Wild Tales is also a portrait of contemporary Argentina: a society riddled with corruption, hampered by bureaucracy, and bogged down by tradition. Szifron’s film, by breaking down taboos and allowing its characters to say “fuck it all,” provides a cathartic release from the pressures of modern-day living — a release that provokes unrestrained, double-over-in-your-seat laughter.

Sidewalls

I watched this Argentine movie called Sidewalls on Netflix this past weekend. It tells the story of Martín and Mariana, two slightly damaged people who live in buildings opposite one another. While they often don’t notice each other, separation might be the very thing that brings them together. I love movies that explore loneliness. It was cute, so watch it when you get the chance.

The Day I Was Not Born

Maria, a young German woman is waiting in a Buenos Aires airport for her connecting flight to Chile. Off in the distance she hears a woman singing a Spanish lullaby to her baby.

In an extraordinary, shivery moment Maria begins to mouth the words to the song, but how can she know them if she has lived in Germany all her life?

Florian Clossen, in his directorial debut, depicts the horror wash over Maria in that moment. Overcome she retreats to the public toilet where she collapses under the weight of fear and confusion.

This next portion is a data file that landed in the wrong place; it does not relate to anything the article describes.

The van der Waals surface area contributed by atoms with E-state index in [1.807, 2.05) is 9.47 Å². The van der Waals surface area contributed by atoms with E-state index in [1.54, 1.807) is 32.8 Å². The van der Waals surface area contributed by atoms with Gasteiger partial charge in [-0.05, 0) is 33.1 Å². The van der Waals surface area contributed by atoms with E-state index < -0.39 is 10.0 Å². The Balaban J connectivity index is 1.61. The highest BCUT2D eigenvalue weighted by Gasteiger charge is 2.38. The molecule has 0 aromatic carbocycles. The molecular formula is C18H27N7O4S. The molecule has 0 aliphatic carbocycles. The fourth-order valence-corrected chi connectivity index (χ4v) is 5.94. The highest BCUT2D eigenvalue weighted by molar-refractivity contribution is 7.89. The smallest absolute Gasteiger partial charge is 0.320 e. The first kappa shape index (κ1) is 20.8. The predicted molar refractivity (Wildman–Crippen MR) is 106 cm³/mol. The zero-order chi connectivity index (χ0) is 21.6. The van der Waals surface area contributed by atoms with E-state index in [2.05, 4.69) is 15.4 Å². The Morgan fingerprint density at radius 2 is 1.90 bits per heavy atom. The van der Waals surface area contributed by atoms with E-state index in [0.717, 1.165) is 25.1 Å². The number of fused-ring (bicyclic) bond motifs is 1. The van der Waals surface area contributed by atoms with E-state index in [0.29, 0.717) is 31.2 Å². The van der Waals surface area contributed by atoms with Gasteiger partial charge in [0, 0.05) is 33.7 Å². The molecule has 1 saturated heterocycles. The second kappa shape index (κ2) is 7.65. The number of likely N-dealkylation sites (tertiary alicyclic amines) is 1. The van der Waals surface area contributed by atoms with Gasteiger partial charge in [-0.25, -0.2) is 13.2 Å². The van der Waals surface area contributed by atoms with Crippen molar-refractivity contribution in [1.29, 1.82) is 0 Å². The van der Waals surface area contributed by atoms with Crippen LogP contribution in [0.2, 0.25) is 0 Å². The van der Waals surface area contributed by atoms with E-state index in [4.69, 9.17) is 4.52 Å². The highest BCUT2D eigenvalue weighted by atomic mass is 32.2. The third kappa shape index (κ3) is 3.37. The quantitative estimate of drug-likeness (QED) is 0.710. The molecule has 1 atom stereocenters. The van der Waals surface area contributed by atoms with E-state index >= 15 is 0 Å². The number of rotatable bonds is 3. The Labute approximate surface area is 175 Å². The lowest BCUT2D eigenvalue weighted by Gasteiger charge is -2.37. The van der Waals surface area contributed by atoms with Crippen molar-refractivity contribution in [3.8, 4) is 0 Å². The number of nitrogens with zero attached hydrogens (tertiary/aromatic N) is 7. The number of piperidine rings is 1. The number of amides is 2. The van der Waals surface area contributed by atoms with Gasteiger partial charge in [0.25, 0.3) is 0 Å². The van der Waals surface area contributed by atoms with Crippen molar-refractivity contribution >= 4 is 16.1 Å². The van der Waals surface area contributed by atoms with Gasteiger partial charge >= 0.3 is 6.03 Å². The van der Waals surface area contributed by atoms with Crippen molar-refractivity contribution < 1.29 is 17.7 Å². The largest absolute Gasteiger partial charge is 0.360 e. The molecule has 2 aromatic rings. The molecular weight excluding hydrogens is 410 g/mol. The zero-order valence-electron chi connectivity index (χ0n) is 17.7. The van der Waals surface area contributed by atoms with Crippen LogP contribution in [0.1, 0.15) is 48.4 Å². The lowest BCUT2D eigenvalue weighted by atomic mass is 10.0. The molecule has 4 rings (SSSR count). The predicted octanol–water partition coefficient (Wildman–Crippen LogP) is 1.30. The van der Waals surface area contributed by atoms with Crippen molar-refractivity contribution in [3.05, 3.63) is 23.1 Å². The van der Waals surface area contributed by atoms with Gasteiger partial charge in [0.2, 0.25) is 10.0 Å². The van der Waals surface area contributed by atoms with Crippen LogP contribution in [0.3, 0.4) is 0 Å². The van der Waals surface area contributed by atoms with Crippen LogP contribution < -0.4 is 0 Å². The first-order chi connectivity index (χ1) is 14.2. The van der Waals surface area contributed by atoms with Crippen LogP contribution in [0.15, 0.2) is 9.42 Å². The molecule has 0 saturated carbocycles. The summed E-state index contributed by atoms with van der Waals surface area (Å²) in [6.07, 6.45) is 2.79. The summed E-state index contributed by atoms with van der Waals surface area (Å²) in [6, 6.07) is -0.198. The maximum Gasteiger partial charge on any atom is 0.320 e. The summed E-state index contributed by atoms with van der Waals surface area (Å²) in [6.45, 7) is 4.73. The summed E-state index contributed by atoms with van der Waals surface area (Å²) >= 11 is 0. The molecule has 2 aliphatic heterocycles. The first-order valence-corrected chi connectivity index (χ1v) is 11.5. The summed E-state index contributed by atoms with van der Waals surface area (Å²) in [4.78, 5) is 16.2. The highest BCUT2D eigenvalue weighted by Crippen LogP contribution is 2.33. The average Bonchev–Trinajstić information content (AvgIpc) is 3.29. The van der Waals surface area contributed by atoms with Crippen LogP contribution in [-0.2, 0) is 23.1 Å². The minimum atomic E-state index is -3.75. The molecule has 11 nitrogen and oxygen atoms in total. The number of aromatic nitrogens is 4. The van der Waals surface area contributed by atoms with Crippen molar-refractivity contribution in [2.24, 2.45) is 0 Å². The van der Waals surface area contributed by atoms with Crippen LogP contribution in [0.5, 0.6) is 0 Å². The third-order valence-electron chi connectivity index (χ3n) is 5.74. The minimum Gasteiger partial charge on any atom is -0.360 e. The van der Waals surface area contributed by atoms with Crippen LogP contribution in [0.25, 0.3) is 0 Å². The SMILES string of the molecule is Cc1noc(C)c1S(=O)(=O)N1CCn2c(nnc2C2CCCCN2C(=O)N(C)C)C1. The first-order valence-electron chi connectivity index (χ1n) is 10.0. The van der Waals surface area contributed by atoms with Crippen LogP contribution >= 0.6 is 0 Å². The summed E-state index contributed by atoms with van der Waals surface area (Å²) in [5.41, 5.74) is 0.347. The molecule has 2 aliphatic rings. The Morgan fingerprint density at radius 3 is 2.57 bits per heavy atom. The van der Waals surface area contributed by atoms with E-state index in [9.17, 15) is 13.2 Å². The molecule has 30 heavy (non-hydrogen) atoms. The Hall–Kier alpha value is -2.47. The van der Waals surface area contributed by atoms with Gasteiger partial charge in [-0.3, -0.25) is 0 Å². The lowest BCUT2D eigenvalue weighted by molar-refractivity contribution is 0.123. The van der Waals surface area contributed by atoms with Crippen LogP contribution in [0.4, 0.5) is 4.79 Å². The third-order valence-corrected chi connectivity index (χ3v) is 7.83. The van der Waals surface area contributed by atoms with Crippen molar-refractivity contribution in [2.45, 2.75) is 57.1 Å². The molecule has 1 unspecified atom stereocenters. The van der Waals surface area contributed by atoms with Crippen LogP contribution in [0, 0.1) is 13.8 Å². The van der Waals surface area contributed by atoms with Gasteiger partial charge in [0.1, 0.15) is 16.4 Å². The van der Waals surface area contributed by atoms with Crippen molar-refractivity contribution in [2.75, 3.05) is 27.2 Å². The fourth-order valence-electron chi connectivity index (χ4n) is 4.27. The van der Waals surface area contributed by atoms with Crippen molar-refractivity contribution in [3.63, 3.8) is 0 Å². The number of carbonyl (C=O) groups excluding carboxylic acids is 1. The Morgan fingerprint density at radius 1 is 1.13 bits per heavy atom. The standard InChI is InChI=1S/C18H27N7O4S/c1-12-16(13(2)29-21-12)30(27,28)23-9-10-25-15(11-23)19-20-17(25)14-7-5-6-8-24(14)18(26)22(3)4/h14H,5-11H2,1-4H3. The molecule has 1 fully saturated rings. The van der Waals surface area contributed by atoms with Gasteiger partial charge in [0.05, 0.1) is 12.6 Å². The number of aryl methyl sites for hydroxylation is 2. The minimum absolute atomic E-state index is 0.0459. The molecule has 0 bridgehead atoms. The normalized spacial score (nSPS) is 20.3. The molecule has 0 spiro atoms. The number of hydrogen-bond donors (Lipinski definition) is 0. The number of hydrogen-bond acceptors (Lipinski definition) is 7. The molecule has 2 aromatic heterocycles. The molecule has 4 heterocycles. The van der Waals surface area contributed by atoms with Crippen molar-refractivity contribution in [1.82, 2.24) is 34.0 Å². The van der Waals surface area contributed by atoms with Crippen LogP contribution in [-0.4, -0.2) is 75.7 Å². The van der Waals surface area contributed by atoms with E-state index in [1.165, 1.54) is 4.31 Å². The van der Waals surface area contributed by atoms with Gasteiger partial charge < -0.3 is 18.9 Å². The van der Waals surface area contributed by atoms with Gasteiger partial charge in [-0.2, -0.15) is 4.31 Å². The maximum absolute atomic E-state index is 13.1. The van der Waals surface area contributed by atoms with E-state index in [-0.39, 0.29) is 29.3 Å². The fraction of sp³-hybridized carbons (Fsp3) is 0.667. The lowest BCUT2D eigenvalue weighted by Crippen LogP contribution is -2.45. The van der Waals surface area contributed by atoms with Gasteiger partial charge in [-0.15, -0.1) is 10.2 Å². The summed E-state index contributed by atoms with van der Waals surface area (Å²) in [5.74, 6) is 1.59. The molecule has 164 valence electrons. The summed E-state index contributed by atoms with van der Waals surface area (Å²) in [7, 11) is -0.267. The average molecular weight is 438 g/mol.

The film follows Maria as she sets off on a quest to trace her origins.

And most importantly, for someone who has lived in Buenos Aires, viewers are offered a glimpse into one of the world’s most beautiful South American cities and its complicated, often tragic history.

The Day I Was Not Born is available to stream on Netflix.

Allergies are the devil

BA tree

My allergies are so bad that my doctor has prescribed a steroid that I must take two times a day. The side effects are a bloated, swollen face, and shrunken balls. All in time for Toronto World Pride! I can’t wait. The joys of aging.

So that’s why I’m posting too much today. I can’t do anything else! The last post about the cottage tree reminded me of this monstrosity in Recoleta, Buenos Aires. LOOK AT IT!